Friday, July 22, 2011

10 Simple Rules

Micah 2:7b (NLT)

"If you would do what is right, you would find my words comforting."

Years ago, my employer cared about people.  We rewarded those who did well, and disciplined those who did not.  I'm not talking caning, or anything like that, but we used "progressive discipline."  We talked to our people each day about something they were really doing well, or those things that were lacking.  After three discussions about the same topic, we were required to reward them or retrain them.  If retraining failed, we sat them down formally.  If that failed, we began progressively suspending them without pay until changes were made or termination was necessary.  (I actually fired one of the nicest guys I'd ever met.  He seemed like a great guy -- honest, intelligent, hard-working.  He just wasn't cut out for that kind of work; he was a danger to himself and his co-workers.  I couldn't allow that.  I was completely honest with him.  I fired him.  He thanked me -- sincerely.)  We trained and retrained constantly; we gave feedback like it was going out of style.

Likewise, management was trained frequently.  Management received salaries and bonuses based on performance.  It was the trickle-down theory; the same way the bad stuff rolls down hill, the good stuff will as well.  One workshop that stuck with me the most, taught us how to treat people.  One lesson really made an impact:

"The greatest injustice you can do the best employee, is not disciplining a problem employee."

A sense of fairness is something we are born with, but my employer is no different than the rest of society today.  We seem to be leaning toward an unfair version of "fairness."  We strive to be fair to the person with the most money, the best connections, the "squeakiest wheel"  -- the person who is the biggest threat, rather than the person who is most deserving of fairness.  We are so afraid of offending those who, let's face it, need to be offended.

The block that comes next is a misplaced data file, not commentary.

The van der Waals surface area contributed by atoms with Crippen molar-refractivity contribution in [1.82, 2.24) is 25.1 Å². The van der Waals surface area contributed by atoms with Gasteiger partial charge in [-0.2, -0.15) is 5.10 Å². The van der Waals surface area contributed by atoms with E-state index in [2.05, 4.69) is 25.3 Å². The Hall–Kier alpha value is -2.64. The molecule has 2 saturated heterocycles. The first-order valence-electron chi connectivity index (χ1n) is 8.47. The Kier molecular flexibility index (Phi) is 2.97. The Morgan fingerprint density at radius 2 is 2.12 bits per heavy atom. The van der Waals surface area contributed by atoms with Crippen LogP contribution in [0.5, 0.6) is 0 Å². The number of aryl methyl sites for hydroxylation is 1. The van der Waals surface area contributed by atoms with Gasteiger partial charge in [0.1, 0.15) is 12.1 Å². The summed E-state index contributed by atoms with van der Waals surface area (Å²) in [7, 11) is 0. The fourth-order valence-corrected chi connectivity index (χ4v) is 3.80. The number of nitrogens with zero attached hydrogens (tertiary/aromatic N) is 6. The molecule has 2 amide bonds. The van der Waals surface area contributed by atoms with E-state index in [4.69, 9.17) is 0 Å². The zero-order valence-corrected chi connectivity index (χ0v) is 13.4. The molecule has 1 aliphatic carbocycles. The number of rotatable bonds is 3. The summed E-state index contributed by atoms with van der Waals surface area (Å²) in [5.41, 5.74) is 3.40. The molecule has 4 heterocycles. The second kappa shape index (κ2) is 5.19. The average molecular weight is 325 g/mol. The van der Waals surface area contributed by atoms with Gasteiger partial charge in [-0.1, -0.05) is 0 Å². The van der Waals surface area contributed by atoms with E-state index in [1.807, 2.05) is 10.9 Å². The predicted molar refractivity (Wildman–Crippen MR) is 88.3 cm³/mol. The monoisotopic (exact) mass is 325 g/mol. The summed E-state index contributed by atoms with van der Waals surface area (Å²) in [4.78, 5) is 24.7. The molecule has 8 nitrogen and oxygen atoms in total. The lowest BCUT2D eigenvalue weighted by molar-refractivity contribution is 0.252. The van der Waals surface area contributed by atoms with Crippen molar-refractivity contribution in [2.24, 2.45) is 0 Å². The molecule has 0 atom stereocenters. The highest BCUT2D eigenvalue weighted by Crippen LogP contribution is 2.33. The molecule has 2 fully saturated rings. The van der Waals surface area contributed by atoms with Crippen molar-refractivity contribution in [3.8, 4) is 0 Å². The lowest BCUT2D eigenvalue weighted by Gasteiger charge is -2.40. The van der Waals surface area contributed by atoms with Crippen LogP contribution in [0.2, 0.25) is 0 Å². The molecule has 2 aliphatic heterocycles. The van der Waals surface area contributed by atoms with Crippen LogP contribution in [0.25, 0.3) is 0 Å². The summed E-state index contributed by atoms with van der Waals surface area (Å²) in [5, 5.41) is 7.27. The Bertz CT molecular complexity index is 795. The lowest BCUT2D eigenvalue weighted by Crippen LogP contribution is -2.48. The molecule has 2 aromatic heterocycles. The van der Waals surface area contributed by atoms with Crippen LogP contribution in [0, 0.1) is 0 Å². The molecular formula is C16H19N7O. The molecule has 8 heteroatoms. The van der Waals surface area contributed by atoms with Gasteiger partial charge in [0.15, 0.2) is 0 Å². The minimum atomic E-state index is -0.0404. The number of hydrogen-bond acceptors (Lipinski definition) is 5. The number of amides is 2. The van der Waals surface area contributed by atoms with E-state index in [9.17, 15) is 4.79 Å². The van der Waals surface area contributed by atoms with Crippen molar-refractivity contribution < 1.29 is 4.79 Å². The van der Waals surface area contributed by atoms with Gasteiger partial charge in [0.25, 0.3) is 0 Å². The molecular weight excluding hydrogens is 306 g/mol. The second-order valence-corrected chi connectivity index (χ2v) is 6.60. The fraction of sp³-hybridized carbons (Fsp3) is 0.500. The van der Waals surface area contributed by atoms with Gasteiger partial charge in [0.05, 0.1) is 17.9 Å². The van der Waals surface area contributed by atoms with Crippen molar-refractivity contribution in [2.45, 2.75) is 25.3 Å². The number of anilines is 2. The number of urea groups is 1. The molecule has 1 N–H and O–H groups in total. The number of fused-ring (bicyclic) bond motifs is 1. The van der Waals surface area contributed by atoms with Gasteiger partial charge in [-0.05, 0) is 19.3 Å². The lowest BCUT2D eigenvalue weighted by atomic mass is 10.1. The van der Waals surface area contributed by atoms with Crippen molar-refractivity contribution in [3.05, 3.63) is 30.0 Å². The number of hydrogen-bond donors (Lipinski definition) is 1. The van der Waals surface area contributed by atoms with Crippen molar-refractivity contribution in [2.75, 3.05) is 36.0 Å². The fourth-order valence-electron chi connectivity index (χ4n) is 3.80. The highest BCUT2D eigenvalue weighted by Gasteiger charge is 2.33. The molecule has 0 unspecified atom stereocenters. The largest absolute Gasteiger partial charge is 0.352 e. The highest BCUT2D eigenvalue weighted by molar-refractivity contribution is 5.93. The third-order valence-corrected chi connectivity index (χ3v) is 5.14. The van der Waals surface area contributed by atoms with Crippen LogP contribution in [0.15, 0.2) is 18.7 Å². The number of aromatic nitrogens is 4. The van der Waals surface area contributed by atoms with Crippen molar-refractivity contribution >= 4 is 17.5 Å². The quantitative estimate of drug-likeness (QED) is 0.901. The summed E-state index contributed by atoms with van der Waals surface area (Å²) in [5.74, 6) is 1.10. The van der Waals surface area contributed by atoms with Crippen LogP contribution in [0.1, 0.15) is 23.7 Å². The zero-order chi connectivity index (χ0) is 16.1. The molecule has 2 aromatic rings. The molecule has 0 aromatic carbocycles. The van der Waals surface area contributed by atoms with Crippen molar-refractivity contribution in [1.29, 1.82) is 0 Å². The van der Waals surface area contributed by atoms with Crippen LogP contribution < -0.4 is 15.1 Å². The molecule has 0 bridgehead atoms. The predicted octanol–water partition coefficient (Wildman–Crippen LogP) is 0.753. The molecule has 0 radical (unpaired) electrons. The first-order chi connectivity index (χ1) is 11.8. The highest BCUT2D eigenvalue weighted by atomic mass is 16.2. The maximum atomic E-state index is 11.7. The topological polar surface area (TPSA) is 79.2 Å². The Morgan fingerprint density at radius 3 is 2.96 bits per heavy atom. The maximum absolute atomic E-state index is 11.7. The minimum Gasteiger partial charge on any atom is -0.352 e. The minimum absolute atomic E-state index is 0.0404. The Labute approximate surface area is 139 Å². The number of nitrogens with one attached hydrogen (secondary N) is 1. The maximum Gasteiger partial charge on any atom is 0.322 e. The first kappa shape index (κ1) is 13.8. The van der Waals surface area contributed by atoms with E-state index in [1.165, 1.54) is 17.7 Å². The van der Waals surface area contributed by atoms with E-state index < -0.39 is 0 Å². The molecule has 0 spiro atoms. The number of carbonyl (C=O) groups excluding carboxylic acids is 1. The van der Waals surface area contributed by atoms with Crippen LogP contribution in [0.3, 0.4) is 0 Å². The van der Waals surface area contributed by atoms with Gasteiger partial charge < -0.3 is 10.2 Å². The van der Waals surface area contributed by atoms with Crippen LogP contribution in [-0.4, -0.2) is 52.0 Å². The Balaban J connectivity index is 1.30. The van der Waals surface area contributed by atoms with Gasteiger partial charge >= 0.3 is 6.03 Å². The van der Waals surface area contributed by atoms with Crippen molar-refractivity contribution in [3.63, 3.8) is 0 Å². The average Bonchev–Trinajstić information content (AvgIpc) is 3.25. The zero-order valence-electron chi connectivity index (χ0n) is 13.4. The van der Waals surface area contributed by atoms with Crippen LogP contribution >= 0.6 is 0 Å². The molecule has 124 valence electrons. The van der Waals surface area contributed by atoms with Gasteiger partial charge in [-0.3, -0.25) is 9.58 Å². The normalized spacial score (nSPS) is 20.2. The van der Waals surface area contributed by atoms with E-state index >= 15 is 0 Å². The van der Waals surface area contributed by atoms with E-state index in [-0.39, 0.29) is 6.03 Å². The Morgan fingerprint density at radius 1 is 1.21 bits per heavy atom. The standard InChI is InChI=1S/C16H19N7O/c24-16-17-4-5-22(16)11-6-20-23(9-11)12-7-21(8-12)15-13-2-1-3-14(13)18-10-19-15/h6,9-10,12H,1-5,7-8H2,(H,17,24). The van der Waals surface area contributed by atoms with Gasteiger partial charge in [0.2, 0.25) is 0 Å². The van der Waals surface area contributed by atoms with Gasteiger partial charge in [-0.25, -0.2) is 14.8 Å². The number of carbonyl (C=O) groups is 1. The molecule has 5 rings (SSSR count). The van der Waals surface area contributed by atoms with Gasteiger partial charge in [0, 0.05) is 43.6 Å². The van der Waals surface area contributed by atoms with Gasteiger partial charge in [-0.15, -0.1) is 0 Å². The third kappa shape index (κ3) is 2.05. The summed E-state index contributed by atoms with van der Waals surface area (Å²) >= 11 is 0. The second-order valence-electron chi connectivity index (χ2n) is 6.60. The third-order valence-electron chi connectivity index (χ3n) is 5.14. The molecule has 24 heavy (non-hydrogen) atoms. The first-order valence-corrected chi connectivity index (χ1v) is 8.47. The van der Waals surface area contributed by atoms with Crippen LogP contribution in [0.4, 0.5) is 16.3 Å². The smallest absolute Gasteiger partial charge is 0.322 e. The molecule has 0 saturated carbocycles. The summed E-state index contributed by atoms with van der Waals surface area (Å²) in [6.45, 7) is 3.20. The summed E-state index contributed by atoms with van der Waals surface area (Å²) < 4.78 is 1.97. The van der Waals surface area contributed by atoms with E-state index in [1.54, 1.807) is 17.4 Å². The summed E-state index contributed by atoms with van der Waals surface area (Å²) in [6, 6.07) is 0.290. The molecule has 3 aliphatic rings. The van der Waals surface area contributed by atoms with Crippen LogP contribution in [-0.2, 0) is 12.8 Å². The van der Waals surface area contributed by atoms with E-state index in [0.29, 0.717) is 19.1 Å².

When one of the dogs has done something wrong, I need only to sternly ask, "Who did this?" to know which dog it was.  The guilty pooch immediately tucks tail and begins to slink from view.  The innocent party remains unoffended, tail still in full swing, ears lifted, looking at me expectantly.  Guilty people, however...  Guilty people try to lie their way out.  They badmouth the person who caught them.  They protest laws and twist things around to make themselves look like victims.  They cry "unfair" and incite others to hop their bandwagon.  They try to cloud the lines between good and bad, right and wrong, superior and inferior.  But why are they so uncomfortable?

Micah 2:7b (NLT)

"If you would do what is right, you would find my words comforting."

Rules help us to see our limitations, our strengths as well as our weaknesses.  Rules help us to know what is expected of us.  Following rules makes us stronger and more comfortable with others.  Rules establish a measure of quality.  Abiding by rules helps us to all live in relative comfort.  Sure, we may not get what we want, but rules are designed to help us all have what we need.
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